“My advice is that if you notice a change in your continence that is impacting your quality of life, please seek help sooner rather than later,” says Dr Kariappa.

3 “Healthy” Foods to Watch Out For

Do not be fooled by these three foods that appear healthy but may not always be beneficial for us.


Breakfast cereals

Australian consumer organisation Choice found that some of the best-loved cereals may not be as healthy as you will expect.

Depending on where you are, there may be guides on the pack giving you a quick way to see how nutritious a product is. These will usually take into account ‘good’ things like protein and fibre. But it will not tell you how natural or unrefined the ingredients are, whether the product contains artificial preservatives, colours and flavours, or how processed the product is.

“Highly processed breakfast cereals often have fibre and protein added to increase their health rating,” says accredited practising dietitian and Choice food expert Shadia Djakovic.

“Rolled oats have a high rating due to their naturally-occurring fibre content. But they have only one ingredient – oats – which means they have a higher rating without the need for any added nutrients to make them healthier.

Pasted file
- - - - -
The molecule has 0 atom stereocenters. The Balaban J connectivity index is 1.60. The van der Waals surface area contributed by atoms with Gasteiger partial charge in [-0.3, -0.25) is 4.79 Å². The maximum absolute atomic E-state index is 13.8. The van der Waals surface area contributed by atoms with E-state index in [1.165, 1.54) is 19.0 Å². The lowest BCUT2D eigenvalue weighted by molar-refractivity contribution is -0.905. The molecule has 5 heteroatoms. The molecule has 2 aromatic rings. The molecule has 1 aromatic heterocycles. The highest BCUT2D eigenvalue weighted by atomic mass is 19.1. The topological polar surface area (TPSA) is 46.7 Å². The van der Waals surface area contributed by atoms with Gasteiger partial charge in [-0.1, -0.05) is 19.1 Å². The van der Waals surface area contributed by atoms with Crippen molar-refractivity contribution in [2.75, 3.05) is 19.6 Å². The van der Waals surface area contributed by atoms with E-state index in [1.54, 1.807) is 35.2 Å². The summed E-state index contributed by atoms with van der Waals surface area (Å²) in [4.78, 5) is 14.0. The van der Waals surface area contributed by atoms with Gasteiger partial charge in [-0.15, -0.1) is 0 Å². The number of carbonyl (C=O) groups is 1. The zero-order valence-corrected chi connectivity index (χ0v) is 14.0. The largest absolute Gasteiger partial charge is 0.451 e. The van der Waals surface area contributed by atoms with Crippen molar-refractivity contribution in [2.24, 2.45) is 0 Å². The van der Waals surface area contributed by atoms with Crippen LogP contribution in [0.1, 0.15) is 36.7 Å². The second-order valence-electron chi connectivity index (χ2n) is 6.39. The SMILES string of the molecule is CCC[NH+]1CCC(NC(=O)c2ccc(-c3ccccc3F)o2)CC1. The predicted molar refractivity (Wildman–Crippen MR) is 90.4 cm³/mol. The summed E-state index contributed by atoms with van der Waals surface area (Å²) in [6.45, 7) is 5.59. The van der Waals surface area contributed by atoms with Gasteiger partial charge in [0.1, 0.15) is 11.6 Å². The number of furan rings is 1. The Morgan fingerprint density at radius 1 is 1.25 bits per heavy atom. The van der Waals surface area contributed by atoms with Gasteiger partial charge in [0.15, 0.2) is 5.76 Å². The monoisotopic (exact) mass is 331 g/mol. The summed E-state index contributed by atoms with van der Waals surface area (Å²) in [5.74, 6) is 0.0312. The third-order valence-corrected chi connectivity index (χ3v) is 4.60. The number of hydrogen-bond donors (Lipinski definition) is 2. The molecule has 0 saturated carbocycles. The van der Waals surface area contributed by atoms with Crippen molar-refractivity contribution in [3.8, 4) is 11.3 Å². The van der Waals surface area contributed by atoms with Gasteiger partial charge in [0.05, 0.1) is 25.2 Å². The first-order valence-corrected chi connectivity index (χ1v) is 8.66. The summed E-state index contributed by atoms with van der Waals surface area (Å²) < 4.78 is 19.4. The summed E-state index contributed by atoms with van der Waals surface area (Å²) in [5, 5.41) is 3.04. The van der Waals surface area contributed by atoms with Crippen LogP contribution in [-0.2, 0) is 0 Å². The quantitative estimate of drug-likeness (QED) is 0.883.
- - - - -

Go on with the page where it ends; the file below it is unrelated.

“Look at the shape and colour, does it look like a natural product?” says Djakovic. “If it is far from natural-looking, chances are it is highly processed and needs things like salt and sugar to make it taste good.”


Watch out for salads, warns accredited practising dietitian Melissa Meier in body&soul. We think of them as a healthy option but they are not always the best thing on the menu, she says.

Salads contain vegetables, but may come loaded with refined carbohydrates and processed meats, says Meier. And store-bought dressings often contain way too much sodium (which may increase blood pressure), with some also high in added sugar and saturated fat.

The best bet is to make your own dressing, says Meier, with good quality oil such as extra virgin olive oil, a splash of vinegar or citrus juice, and some flavour in the form of mustard, pepper and dried herbs and spices.

Protein bars

Protein bars are promoted as a healthy snack to fill the protein gap in our diets and help build muscle.

But most people do not need extra protein as they get enough through their diet, says Dietitians Australia. For those who do need more, foods naturally high in protein like eggs, fish, yoghurt, nuts, tofu and beans are good choices as they also add nutrients.

Protein bars vary significantly in quality, so it pays to read labels. Many are full of sugar, salt, artificial sweeteners and colours, and oils and thickeners that add kilojoules without making you healthier.